Rich Schulhoff

Opinions are like friends, everyone has some but what matters is how you respect them!

Link to comment
Share on other sites

Visiting a restaurant early in its life cycle is tricky, because no restaurant performs anywhere near its potential in its first week (or month, or even year) of business. Still, over the course of many openings and evolutions, one develops a fairly reliable sense of how to read the signs of greatness. Per Se has as many of those signs as I've ever seen.

To use New York Times-speak, the question of how many stars Per Se will eventually acquire isn't really an open one. Whatever the highest category of stars is, that's the category in which Per Se has to fit, though of course that's a reading of potential -- I wouldn't say we had a "four-star meal" tonight, but we had an excellent one in many respects. Eventually, if Per Se evolves as expected and reaches its full potential, it might not even be sensible to rank it with the current four-star crop. I've long felt that the arrival of Ducasse created the need for a higher category, and now there will likely be a second restaurant pushing the edge of the envelope. Aside from Ducasse, nobody is really playing in the arena with Per Se.

Rich has given a handy description of the physical space, which is of much less interest to me than the food, so I won't dwell on that very much except to say that it raises the bar in so many ways it's hard to imagine there will be an opening to surpass it anytime soon. I had long felt that Chef Keller's major obstacle to competing on the New York scene was the impossibility of achieving anything like the incredible French Laundry setting here. But he has, amazingly, created the urban alter-ego of that setting: just as French Laundry is one of the most endearing country restaurants in the world, Per Se is one of the most inspiring urban settings imaginable. (There are, to be sure, problems with the space: too much smoke emanating from the fireplace, a poor allocation of space between the bar and dining room such that the dining room despite its low seat-count has at least three undesirable tables. I hope there's a way to combat at least some of that.)

There were certainly some irritating service glitches -- very, very irritating -- though it would be unreasonable to bitch and moan about them with great specificity on day 3. The stars of the show -- our waiter Rudy, the cooks in the kitchen -- gave outstanding performances. The supporting actors aren't there yet.

The current Chef's Tasting Menu is heavily oriented towards French Laundry greatest hits. This is probably a good business decision -- for now -- for a number of reasons: the kitchen can reliably produce these dishes; the signature items carry the French Laundry reputation with them; and some of those dishes happen to be excellent. At the same time, that strategic decision was disappointing to me. It felt as though a large chunk of the menu I had tonight was duplicative or nearly duplicative of the menu I had in California something like 5 years ago. The repetitive aspect was exacerbated by a sense that the French Laundry sensibility, which already felt a bit long-in-the-tooth way back when, needs an injection of modernity in order to achieve a position of dominance against the competitive backdrop of New York.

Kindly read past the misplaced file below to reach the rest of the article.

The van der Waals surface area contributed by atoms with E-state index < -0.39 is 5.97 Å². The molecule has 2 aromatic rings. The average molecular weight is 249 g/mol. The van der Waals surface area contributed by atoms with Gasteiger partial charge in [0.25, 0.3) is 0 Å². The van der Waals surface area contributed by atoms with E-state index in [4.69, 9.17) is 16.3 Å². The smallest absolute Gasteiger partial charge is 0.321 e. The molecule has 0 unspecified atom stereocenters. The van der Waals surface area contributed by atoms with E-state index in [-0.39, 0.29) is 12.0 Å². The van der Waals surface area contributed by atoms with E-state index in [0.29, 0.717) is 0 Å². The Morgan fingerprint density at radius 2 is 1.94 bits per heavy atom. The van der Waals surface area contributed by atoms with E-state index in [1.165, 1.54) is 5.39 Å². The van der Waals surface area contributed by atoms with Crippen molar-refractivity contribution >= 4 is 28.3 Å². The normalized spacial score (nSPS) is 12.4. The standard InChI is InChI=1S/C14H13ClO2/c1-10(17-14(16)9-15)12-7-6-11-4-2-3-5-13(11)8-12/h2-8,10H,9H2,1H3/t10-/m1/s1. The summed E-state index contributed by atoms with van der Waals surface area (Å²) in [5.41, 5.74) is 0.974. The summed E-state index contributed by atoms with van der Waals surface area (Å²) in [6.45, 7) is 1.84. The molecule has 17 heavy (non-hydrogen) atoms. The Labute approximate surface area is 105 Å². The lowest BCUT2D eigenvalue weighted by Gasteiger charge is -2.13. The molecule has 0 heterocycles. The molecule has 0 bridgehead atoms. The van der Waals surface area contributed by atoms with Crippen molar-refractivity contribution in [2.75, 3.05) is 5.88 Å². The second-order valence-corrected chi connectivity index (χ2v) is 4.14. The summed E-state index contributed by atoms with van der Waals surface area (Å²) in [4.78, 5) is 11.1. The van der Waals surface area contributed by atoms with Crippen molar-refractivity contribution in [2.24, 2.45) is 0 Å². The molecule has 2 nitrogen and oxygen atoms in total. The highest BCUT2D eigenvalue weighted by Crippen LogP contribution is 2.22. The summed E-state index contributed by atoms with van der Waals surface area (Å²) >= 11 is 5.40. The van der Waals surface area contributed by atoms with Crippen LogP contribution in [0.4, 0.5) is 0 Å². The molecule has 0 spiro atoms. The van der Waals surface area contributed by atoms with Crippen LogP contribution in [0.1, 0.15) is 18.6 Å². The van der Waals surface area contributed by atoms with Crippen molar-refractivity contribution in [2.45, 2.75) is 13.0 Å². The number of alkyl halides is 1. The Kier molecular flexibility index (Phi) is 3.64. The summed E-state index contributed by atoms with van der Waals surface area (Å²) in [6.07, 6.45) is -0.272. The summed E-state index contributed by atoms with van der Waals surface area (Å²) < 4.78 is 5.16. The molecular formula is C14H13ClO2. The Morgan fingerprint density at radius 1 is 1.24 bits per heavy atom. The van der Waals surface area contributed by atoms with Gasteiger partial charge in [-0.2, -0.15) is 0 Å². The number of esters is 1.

I thoroughly enjoyed the first four courses we had. As in, I was blown away by them -- I did not expect to be getting food that good at this stage of the game. "Oysters and Pearls," perhaps the best known French Laundry signature, has been improved since I tried it in California. My problem with the dish then was that it was a double dose of slimy textures: the oysters and the tapioca pearls. But the sabayon quotient has been upped, giving the tapioca more of a creamy polenta-like texture. The balance of textures was right on, as was the use of salt. It's almost insulting to say main the ingredients themselves -- the oysters, the Iranian ossetra caviar -- were first rate. You can just assume that about every ingredient that went into tonight's dinner.

As Rich mentioned, you get a choice on course number two: "Degustation de Pomme de Terre" or foie gras torchon. The $20 supplement for foie gras seems tacky on a $150 menu. I'd much rather see the restaurant charge what it needs to charge to be able to offer this choice without the intrusion of this particular picayune economic decision. Ironically, the potatoes are the better dish, though both are outstanding. The potato dish consists of a Yukon gold potato puree, black truffles, and little chunks of new potatoes. I doubt the dish could ever be improved upon -- it's a beautiful expression of the ingredients. The foie gras is less interesting; it's just an excellent torchon with some frisee, and a bit of spiced fruit. (Also some brioche from Per Se's by-far-the-best-in-a-New-York-fine-dining-restaurant bakery -- all the bread products are amazing, as are the two varieties of butter from small producers in Vermont and California, and that's a good thing because the actual menu portions are so minuscule that the only way to develop a sense of satiety is to go heavy on the bread-and-dessert carbohydrates.)